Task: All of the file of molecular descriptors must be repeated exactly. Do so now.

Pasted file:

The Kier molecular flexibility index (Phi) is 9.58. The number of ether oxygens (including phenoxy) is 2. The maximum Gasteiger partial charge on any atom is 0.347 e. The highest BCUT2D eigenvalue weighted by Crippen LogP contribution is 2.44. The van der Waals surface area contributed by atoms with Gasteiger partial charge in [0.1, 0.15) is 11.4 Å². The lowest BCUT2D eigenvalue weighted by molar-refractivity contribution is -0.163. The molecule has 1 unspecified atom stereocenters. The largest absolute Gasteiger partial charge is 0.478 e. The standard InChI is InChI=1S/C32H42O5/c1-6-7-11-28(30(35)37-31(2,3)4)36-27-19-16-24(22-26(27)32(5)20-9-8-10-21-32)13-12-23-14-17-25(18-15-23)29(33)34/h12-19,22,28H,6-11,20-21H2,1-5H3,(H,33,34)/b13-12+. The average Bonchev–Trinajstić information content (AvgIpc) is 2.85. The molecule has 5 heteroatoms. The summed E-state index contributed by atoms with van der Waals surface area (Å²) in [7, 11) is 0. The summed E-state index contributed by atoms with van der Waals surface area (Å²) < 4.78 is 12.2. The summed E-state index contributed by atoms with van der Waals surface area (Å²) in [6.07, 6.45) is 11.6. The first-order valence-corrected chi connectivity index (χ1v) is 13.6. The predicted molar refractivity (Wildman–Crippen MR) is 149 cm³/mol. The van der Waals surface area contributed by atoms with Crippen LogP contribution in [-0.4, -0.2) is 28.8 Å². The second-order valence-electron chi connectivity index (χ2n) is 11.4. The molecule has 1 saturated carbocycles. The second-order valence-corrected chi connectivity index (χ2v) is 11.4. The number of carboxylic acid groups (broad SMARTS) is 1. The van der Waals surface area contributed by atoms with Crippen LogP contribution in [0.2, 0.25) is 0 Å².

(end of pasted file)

The Kier molecular flexibility index (Phi) is 9.58. The number of ether oxygens (including phenoxy) is 2. The maximum Gasteiger partial charge on any atom is 0.347 e. The highest BCUT2D eigenvalue weighted by Crippen LogP contribution is 2.44. The van der Waals surface area contributed by atoms with Gasteiger partial charge in [0.1, 0.15) is 11.4 Å². The lowest BCUT2D eigenvalue weighted by molar-refractivity contribution is -0.163. The molecule has 1 unspecified atom stereocenters. The largest absolute Gasteiger partial charge is 0.478 e. The standard InChI is InChI=1S/C32H42O5/c1-6-7-11-28(30(35)37-31(2,3)4)36-27-19-16-24(22-26(27)32(5)20-9-8-10-21-32)13-12-23-14-17-25(18-15-23)29(33)34/h12-19,22,28H,6-11,20-21H2,1-5H3,(H,33,34)/b13-12+. The average Bonchev–Trinajstić information content (AvgIpc) is 2.85. The molecule has 5 heteroatoms. The summed E-state index contributed by atoms with van der Waals surface area (Å²) in [7, 11) is 0. The summed E-state index contributed by atoms with van der Waals surface area (Å²) < 4.78 is 12.2. The summed E-state index contributed by atoms with van der Waals surface area (Å²) in [6.07, 6.45) is 11.6. The first-order valence-corrected chi connectivity index (χ1v) is 13.6. The predicted molar refractivity (Wildman–Crippen MR) is 149 cm³/mol. The van der Waals surface area contributed by atoms with Crippen LogP contribution in [-0.4, -0.2) is 28.8 Å². The second-order valence-electron chi connectivity index (χ2n) is 11.4. The molecule has 1 saturated carbocycles. The second-order valence-corrected chi connectivity index (χ2v) is 11.4. The number of carboxylic acid groups (broad SMARTS) is 1. The van der Waals surface area contributed by atoms with Crippen LogP contribution in [0.2, 0.25) is 0 Å².